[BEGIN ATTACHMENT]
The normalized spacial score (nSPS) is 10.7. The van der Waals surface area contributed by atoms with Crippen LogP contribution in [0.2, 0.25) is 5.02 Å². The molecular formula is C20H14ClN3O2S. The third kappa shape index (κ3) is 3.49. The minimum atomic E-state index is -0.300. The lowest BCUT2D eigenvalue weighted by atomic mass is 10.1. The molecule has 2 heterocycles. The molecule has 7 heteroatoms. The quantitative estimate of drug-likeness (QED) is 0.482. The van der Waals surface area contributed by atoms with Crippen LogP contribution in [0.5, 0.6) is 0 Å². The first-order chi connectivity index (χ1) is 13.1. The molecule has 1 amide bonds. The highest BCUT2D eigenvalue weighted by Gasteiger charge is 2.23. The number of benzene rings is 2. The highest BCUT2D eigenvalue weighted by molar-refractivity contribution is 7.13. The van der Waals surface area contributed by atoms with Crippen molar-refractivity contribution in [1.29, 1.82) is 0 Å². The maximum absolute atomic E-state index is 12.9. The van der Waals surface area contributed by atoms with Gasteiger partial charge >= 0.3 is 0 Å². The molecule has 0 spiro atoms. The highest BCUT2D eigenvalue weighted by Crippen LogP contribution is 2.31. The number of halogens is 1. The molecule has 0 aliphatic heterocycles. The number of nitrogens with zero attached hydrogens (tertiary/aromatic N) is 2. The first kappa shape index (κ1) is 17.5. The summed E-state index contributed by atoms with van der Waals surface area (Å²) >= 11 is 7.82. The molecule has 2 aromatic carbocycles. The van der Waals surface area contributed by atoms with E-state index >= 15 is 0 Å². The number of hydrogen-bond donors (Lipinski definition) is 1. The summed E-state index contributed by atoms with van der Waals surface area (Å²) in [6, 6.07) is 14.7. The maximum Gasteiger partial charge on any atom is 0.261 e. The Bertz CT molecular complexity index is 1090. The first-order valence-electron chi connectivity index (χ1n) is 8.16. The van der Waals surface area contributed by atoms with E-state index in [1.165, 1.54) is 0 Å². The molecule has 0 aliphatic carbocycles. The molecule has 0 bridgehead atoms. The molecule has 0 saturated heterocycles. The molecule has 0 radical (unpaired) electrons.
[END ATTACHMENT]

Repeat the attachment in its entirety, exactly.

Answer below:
The normalized spacial score (nSPS) is 10.7. The van der Waals surface area contributed by atoms with Crippen LogP contribution in [0.2, 0.25) is 5.02 Å². The molecular formula is C20H14ClN3O2S. The third kappa shape index (κ3) is 3.49. The minimum atomic E-state index is -0.300. The lowest BCUT2D eigenvalue weighted by atomic mass is 10.1. The molecule has 2 heterocycles. The molecule has 7 heteroatoms. The quantitative estimate of drug-likeness (QED) is 0.482. The van der Waals surface area contributed by atoms with Crippen LogP contribution in [0.5, 0.6) is 0 Å². The first-order chi connectivity index (χ1) is 13.1. The molecule has 1 amide bonds. The highest BCUT2D eigenvalue weighted by Gasteiger charge is 2.23. The number of benzene rings is 2. The highest BCUT2D eigenvalue weighted by molar-refractivity contribution is 7.13. The van der Waals surface area contributed by atoms with Crippen molar-refractivity contribution in [1.29, 1.82) is 0 Å². The maximum absolute atomic E-state index is 12.9. The van der Waals surface area contributed by atoms with Gasteiger partial charge >= 0.3 is 0 Å². The molecule has 0 spiro atoms. The highest BCUT2D eigenvalue weighted by Crippen LogP contribution is 2.31. The number of halogens is 1. The molecule has 0 aliphatic heterocycles. The number of nitrogens with zero attached hydrogens (tertiary/aromatic N) is 2. The first kappa shape index (κ1) is 17.5. The summed E-state index contributed by atoms with van der Waals surface area (Å²) >= 11 is 7.82. The molecule has 2 aromatic carbocycles. The van der Waals surface area contributed by atoms with E-state index >= 15 is 0 Å². The number of hydrogen-bond donors (Lipinski definition) is 1. The summed E-state index contributed by atoms with van der Waals surface area (Å²) in [6, 6.07) is 14.7. The maximum Gasteiger partial charge on any atom is 0.261 e. The Bertz CT molecular complexity index is 1090. The first-order valence-electron chi connectivity index (χ1n) is 8.16. The van der Waals surface area contributed by atoms with E-state index in [1.165, 1.54) is 0 Å². The molecule has 0 aliphatic carbocycles. The molecule has 0 bridgehead atoms. The molecule has 0 saturated heterocycles. The molecule has 0 radical (unpaired) electrons.